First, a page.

Persia in the park blocks

Written by | July 31, 2012

PSU cohosts 13th annual Iranian Festival

How could Portland State live up to its reputation of promoting cultural diversity without providing fun and unique events—where folks can enjoy food and festivities while learning about other parts of the world?

On Saturday, Aug. 4, PSU’s Middle East Studies Center and the Andisheh Center will present the 13th annual Iranian Festival in the south park blocks outside Millar Library. All who attend will be treated to a cultural potpourri of traditional Iranian music, cuisine and entertainment.

PSU has hosted several Iranian festivals throughout the years, in accordance with the university’s close connection with the Persian community through the MESC.

“It is especially important in this tense political climate to learn about Iranian culture,” said Elishiva Cohen, the MESC’s outreach coordinator. “These exhibit booths will all be sharing information about various aspects of Iran. When you have limited knowledge of a culture, it is easy to create stereotypes.”

Among the plethora of nonprofit booths will be the Iranian Women Foundation, the American/Iranian Friendship Council and Peace Corps and the Kurdish Community Center. An event cannot be complete without food, and traditional Iranian dishes such as nan (flatbread), kebabs and Iranian rice will be served.

The event will also feature exciting and entertaining children’s activities, such as calligraphy practice, games and a separate Kids Corner with all sorts of small projects. If one wishes to enjoy some native dance, there will be a Dancer’s Tent, where performers plan to showcase “raghs” or “gher dadan,” the traditional style for the larger Persian community.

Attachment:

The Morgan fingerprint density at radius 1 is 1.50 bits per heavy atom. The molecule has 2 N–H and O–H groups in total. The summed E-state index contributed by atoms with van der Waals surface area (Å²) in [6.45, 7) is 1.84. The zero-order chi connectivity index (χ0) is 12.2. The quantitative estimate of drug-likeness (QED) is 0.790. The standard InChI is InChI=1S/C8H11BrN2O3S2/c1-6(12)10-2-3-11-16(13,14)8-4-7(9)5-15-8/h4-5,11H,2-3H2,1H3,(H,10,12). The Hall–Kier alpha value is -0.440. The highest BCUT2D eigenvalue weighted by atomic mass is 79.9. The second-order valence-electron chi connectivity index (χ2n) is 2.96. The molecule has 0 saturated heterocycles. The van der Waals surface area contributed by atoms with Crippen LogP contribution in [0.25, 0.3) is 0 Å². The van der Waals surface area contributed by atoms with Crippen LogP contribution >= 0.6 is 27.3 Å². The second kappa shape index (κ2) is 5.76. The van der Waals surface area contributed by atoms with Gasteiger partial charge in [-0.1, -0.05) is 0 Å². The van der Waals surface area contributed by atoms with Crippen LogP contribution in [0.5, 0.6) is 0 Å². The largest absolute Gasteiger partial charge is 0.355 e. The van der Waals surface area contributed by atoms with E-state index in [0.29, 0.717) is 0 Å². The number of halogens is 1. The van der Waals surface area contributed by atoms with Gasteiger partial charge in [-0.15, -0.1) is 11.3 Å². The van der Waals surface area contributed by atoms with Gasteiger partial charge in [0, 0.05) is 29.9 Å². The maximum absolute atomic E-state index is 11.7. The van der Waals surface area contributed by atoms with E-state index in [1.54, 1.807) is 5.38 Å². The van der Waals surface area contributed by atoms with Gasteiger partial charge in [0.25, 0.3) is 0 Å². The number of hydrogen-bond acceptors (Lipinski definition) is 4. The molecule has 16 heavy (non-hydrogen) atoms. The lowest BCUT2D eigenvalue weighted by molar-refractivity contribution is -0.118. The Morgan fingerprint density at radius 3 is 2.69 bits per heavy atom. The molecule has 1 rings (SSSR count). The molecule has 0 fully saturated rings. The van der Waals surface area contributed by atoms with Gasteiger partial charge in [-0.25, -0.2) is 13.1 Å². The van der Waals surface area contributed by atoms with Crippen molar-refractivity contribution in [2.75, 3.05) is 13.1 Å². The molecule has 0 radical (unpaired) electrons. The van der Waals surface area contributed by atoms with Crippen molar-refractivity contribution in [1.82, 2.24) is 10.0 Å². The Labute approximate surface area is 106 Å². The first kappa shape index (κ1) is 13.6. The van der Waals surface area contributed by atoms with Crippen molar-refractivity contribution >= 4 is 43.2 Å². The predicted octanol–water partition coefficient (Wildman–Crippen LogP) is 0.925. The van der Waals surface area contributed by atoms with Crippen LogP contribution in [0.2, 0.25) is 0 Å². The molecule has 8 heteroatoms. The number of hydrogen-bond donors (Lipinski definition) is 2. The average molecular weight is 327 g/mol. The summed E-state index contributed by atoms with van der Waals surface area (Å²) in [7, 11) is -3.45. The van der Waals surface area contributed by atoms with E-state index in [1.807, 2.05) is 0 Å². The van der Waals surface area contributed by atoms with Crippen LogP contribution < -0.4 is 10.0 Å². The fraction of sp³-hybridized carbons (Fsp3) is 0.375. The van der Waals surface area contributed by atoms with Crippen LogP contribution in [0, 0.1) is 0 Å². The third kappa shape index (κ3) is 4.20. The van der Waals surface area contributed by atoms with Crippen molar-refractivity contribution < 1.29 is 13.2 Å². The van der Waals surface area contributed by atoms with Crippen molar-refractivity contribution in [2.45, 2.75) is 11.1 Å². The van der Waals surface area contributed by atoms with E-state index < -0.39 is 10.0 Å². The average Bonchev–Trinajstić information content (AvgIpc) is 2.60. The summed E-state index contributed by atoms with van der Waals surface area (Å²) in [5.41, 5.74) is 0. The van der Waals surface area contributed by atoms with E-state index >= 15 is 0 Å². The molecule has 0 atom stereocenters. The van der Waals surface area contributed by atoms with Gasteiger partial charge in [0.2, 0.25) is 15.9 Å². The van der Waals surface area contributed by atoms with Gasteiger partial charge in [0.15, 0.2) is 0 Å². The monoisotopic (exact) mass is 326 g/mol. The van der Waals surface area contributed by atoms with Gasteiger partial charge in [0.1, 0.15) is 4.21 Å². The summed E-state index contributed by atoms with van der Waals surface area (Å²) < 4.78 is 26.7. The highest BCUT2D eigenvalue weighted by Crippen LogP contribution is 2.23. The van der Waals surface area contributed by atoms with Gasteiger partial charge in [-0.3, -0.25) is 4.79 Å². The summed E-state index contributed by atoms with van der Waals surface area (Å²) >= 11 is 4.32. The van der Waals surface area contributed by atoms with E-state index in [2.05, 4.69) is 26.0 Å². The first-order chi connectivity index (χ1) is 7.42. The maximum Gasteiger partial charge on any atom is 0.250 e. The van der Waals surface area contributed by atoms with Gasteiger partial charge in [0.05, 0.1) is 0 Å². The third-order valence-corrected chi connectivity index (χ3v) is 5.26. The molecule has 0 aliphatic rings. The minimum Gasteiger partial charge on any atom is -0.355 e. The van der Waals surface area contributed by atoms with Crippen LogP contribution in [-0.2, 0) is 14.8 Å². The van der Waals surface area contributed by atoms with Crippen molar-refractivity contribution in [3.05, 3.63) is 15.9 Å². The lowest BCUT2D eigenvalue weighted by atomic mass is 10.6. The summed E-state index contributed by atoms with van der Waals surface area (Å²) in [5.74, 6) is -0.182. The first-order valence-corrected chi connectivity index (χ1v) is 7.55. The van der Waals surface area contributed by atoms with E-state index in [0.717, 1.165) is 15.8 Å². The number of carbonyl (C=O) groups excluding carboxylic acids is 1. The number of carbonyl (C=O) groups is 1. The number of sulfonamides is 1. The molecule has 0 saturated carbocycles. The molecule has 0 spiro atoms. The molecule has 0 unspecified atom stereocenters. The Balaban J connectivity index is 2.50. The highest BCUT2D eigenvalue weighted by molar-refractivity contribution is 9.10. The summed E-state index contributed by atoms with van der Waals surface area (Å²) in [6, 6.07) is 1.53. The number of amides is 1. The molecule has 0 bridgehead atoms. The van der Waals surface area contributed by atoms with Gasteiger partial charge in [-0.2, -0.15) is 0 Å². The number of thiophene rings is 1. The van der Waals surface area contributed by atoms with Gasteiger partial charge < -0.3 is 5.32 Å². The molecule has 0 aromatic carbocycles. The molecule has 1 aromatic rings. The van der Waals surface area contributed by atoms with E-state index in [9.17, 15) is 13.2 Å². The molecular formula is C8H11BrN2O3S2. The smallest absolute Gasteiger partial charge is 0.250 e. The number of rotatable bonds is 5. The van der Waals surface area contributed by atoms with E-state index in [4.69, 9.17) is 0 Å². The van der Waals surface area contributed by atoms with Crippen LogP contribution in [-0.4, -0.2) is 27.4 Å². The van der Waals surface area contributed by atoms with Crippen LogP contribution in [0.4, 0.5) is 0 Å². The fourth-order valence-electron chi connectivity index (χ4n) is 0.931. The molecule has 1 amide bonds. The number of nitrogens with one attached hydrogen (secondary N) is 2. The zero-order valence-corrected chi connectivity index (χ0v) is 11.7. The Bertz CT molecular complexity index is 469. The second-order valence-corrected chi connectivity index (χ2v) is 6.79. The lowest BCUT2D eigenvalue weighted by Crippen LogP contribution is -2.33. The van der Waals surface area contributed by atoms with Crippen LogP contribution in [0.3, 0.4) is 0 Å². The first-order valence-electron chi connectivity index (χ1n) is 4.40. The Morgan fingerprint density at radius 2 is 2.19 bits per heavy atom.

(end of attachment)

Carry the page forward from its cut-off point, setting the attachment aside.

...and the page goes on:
Many vendors in attendance will be selling luxurious carpets and fine jewelry. The Green Drop Garage, an Iranian-owned and operated car maintenance and repair shop, will be set up and open for business. Art enthusiasts will find The Art of Persia’s handmade wares as beautiful as they are unique.

Almost all of the participants in the festival have shops or centers in the Portland area, making it easy for those who wish to know more about them to get involved.

Entertainment and good food are only part of the larger picture, however. With a significant Persian student population and a reputation for being a progressive community, PSU and the Andisheh Center have made the Iranian Festival one of many events that advocate international collaboration and education.

The Andisheh Center was founded in 1997 in Portland as a nonprofit organization with the goal of celebrating Iranian culture in the metro area while creating access to resources for the local Iranian community. Throughout the years, it has encouraged volunteer involvement and collaborative projects that support Persian heritage.

There will be no charge for admission, but all attendees are encouraged to bring as many family and friends as possible to share in the entertainment.

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